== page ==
Bevin Boys

 

 
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Fred Staples receives "Bevin Boy" Medal

At the beginning of the war the Government, underestimating the value of experienced coal-miners, conscripted them into the armed forces. By mid-1943 the coal mines had lost 36,000 workers, and these workers were generally not replaced due to the availability of cleaner work. It became evident that the miners needed to be replaced. The government made a plea to men liable to conscription to offer to work in the mines, but few offered and the shortage continued.

When December arrived and Britain was becoming desperate for a continued supply of coal for both the war effort and a winter at home, it was decided that a percentage of conscripts would be directed to the mines. The colloquial name "Bevin Boys" came from the speech Bevin made announcing the scheme:

Selection of conscripts
To make the process random, one of Bevin's secretaries would each week pull a digit from a hat containing all ten digits, 0-9, and all men liable for call-up that week whose National Service number ended in that digit were directed to work in the mines, with the exception of any selected for highly skilled war work such as flying planes and in submarines. Conscripts came from different professions, from desk work to heavy labour, and included those who might otherwise have become commissioned officers.
Consequently, on the 14th December 1943, the first of 33 fortnightly ballot draws took place with the last draw being cancelled due to the end of the war with Germany.

The scheme ran between 1943 and 1948 and involved recruiting men aged between 18 and 25 years to carry out this work rather than serve in the armed forces. Some 48,000 men were either conscripted or volunteered under the scheme.
This worked out to approximately one in ten of the selected young men called up. This caused a great deal of upset as the many of the young men wanted to join the fighting forces and many felt that they were not valued. Even after the war ended when the majority of the servicemen returned home, these young men continued in the mines until 1948.

fred
medal


Fred Staples who lives in Cambridge Way, was aged 18 when he was conscripted to work down the Rossington mine in Yorkshire.

Fred was given 6 weeks of training before working down the mine. The work was typical coal mining, largely a mile or more down dark, dank tunnels, and conscripts were supplied with helmets and steel-capped safety boots. Bevin Boys did not wear uniforms or badges, but the oldest clothes they could find. There wasn't much high-tech mechanisation in those days, so it was all down to the pick and shovel and hard physical labour.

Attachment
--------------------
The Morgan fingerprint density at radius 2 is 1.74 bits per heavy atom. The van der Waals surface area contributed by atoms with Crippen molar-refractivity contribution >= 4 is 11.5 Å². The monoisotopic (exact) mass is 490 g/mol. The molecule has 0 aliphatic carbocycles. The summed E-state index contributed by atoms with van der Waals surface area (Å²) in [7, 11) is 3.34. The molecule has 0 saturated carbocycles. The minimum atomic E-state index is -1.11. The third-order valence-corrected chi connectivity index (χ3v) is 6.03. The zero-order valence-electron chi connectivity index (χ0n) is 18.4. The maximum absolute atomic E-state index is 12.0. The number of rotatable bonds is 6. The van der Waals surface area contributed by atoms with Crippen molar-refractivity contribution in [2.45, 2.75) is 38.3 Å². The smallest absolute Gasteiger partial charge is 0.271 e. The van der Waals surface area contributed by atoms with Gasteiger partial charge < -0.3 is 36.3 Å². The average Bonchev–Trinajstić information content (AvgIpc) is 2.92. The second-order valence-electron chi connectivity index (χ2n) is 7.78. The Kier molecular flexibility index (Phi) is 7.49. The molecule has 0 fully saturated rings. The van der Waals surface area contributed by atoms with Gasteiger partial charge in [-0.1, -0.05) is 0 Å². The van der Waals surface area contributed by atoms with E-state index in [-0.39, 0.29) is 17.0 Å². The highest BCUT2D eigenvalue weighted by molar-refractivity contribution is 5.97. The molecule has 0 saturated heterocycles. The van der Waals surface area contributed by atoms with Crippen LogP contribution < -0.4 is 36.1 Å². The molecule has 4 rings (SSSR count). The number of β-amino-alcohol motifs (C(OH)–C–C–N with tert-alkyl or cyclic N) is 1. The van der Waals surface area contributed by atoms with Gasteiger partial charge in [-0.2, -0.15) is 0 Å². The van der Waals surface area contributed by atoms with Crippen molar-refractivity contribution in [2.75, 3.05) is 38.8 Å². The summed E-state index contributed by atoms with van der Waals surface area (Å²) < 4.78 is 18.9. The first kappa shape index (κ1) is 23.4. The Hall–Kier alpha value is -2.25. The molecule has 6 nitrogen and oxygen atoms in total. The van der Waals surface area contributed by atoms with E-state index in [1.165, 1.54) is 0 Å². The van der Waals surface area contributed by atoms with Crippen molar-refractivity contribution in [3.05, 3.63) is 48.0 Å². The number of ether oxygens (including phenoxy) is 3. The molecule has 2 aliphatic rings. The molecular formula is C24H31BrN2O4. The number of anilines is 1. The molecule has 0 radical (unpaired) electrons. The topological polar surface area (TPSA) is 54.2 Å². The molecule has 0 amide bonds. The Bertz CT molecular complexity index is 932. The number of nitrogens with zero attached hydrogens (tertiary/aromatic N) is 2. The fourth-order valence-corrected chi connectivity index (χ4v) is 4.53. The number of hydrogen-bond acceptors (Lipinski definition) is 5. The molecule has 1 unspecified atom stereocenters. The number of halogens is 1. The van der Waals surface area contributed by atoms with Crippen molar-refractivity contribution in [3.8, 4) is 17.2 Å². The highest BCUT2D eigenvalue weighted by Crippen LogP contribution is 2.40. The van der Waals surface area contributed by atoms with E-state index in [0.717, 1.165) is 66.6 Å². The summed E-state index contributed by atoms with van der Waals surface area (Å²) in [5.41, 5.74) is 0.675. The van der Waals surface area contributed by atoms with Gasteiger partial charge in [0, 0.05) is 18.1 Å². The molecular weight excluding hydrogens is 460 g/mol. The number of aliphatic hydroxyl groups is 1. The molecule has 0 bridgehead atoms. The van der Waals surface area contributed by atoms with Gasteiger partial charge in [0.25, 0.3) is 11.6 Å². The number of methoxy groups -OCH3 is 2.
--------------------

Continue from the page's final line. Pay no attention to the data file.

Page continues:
Never having strayed far from the village before the war, it was very daunting to suddenly find yourself one and a quarter miles underground in a mineshaft with the air filled with acrid coal dust and appalling working conditions.
Rossington employed some 3,000 workers and the working coal face was 5 miles from the exit of the mine shaft. The coal was transported from the coal face to the winding gear by means of ropes and buckets a far cry from todays mechanised conveyor belt.

During 1944, the residents of the two parishes donated to a "Bures Welcome Home Fund" which raised funds to give to the servicemen on their return home from the war. A token of the villagers gratitude for what they had endured whilst conscripted.
A sum totalling £1005 was raised, but the Bevin Boys were specifically excluded from receiving any benefit from this collection.

fred and Neil

During 1992 Fred was approached by British Coal and asked if he would like a return visit to the mine.
Fred took up this invitation and with the help of his son Neil, once again travelled underground.

How times had changed, the 3,000 men employed during the war had decreased to 500 and the output of the mine had risen by 300%.

Miniature boots made out of Rossington coal.

In June 2007 the Prime Minister announced that the Government would introduce a medal to formally recognise the contribution made by the Bevin Boys who worked in the UK coalfields during and immediately after World War II.

In recognition of this work, Fred received his medal early in September 2008, which now proudly sits on his mantelpiece.

There has been no response on the web site, asking if any other Bevin Boys live in the village.
Possibly, Fred may be the only village born ex-miner in the parish.

He also joins the ranks of the famous, such as Jimmy Savile, Brian Rix and Eric Morecambe.


Alan Beales Sept 2008